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"Splitting water into oxygen and hydrogen makes spacecraft fuel, so ice-rich asteroids could become interplanetary refuelling stations."

What is the main idea of the sentence (before so) "Splitting water makes fuel" or (after so) "Asteroids could become stations"?

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  • How do you usually decide what is the "main idea" of a sentence? What criteria separate the "main" idea from supporting ideas? You will have to add more detail to explain what you want, otherwise we can't really answer.
    – Andrew
    Nov 26, 2018 at 20:17
  • I love football, because it is funny. In this example the main idea is that i love football and the second part explains why. Nov 27, 2018 at 7:53

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The "main idea" is not an exactly defined concept. It is also not an aspect of English grammar. So you will need to think about this sentence in context.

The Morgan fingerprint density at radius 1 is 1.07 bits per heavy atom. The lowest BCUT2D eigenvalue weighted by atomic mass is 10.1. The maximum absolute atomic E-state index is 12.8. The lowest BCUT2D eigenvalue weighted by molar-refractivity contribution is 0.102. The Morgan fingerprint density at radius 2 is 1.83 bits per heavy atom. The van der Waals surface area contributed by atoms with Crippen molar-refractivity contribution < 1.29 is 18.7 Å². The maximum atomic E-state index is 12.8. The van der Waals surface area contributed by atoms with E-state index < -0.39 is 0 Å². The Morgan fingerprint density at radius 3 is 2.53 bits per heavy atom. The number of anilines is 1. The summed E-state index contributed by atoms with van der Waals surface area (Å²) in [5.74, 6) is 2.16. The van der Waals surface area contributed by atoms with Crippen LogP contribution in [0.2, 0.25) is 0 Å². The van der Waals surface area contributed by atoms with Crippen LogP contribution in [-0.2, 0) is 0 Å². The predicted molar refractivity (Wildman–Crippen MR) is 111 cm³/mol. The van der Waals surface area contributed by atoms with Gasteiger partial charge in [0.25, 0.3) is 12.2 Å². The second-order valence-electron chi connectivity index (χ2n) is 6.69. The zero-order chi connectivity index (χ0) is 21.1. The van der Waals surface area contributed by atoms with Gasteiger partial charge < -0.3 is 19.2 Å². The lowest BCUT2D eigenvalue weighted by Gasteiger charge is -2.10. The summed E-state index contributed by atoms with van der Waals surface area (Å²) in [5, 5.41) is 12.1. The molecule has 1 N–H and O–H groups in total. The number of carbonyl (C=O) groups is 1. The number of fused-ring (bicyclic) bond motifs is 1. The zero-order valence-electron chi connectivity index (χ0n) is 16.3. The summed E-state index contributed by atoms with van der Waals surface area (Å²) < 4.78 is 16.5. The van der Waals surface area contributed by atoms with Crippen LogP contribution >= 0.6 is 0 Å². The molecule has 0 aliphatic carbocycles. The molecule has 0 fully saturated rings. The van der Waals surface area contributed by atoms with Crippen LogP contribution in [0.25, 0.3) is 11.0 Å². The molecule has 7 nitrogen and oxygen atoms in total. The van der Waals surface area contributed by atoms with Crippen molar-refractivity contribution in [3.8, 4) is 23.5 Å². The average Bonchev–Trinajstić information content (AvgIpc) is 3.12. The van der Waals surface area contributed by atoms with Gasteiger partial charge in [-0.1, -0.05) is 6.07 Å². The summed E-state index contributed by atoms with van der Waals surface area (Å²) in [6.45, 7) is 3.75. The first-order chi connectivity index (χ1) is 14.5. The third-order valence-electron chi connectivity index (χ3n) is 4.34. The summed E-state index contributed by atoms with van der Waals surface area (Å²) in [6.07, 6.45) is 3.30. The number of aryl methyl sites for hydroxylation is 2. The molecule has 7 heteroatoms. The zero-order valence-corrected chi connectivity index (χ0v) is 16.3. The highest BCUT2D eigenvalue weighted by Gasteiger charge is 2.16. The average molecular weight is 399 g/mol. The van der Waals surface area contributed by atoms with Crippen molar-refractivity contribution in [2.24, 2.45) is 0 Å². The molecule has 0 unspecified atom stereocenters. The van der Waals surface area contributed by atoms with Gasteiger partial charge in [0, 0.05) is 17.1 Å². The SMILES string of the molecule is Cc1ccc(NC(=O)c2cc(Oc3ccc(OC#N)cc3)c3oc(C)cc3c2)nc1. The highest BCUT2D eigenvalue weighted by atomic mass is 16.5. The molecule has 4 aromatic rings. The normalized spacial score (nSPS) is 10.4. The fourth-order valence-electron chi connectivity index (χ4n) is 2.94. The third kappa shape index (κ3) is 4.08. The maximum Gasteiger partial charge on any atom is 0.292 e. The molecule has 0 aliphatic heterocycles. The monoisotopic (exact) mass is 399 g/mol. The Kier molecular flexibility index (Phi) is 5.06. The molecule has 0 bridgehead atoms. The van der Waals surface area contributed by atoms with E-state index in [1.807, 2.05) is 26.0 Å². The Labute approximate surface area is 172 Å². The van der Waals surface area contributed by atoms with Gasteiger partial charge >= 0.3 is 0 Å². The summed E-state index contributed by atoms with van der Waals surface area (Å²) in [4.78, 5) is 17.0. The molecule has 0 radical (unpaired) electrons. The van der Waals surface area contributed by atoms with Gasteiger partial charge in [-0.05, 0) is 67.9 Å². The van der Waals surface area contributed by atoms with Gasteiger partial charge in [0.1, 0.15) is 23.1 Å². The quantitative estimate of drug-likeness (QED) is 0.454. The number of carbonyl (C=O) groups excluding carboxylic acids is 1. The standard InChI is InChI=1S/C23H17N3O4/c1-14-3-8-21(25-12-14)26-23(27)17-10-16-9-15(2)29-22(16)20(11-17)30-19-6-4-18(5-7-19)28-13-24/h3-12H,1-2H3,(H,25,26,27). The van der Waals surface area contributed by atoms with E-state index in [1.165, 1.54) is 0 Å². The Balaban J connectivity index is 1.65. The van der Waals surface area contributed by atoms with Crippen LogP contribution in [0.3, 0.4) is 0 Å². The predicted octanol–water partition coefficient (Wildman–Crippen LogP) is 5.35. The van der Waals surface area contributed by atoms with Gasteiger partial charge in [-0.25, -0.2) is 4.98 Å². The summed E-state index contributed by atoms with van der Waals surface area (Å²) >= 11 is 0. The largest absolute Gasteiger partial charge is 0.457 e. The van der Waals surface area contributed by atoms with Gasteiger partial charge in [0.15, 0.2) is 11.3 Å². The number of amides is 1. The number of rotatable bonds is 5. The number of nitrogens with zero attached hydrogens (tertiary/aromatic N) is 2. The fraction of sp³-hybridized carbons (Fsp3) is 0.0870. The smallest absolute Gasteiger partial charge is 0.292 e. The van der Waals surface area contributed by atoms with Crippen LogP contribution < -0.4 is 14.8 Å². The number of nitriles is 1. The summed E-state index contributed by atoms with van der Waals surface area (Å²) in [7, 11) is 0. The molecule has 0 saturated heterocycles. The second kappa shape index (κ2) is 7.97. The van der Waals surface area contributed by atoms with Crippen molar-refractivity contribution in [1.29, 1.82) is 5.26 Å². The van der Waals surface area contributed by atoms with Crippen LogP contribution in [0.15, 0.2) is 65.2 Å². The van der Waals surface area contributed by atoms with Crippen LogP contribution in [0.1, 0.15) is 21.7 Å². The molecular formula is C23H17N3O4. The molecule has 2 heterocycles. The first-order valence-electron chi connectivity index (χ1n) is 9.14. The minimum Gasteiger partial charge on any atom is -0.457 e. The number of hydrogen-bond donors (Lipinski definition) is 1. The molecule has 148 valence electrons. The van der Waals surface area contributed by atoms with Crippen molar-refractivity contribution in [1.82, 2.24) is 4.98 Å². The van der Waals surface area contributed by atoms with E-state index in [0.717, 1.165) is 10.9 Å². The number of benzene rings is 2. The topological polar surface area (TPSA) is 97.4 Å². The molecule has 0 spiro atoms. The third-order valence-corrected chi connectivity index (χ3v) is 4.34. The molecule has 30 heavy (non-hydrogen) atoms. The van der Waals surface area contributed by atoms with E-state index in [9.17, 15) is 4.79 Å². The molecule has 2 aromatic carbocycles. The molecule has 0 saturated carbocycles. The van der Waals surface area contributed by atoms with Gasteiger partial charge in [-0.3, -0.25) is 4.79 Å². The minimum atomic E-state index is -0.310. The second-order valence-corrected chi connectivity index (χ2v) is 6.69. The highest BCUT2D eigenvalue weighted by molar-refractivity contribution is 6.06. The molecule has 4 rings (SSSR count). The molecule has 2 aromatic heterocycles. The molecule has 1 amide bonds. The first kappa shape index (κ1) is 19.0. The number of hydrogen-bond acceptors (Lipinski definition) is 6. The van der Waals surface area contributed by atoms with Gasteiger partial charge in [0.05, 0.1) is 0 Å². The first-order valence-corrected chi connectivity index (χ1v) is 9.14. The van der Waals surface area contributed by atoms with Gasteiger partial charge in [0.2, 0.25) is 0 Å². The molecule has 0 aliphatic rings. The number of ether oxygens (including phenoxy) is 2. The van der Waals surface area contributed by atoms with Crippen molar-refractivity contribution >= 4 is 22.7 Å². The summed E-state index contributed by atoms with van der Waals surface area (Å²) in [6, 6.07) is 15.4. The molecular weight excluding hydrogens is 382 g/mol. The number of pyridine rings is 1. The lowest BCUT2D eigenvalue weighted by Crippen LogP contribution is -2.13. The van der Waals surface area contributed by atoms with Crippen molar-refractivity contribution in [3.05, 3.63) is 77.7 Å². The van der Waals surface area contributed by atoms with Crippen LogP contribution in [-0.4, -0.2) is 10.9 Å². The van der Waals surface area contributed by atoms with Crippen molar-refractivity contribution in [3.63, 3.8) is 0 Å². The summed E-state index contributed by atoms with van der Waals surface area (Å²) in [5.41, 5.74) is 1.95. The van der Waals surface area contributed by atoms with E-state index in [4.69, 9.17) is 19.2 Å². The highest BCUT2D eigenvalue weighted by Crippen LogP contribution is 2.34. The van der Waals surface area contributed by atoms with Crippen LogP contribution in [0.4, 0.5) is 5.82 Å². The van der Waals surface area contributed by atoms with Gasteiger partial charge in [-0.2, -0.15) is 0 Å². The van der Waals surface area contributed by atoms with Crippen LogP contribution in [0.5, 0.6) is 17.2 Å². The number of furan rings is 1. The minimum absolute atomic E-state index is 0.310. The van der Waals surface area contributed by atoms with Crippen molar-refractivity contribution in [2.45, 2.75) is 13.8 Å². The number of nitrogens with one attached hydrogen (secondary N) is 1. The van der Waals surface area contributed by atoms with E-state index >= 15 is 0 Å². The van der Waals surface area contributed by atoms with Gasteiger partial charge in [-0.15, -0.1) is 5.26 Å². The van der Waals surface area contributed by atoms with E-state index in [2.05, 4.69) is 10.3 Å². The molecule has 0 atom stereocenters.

Could you omit either part without changing the main point of the paragraph? In this case, I suspect the author is talking about interplanetary travel. That would make "ice-rich asteroids could become interplanetary refuelling stations" the main part (and the first part is just an explanation of a detail).

It is possible (but unlikely) that the paragraph is about making fuel, in which case the main part is "Splitting water into oxygen and hydrogen makes spacecraft fuel" (and the second part is just an example of why this is important).

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  • Water ice from the moon’s poles could be sent to astronauts on the International Space Station for drinking or as a radiation shield. Splitting water into oxygen and hydrogen makes spacecraft fuel, so ice-rich asteroids could become interplanetary refuelling stations. Nov 27, 2018 at 7:56

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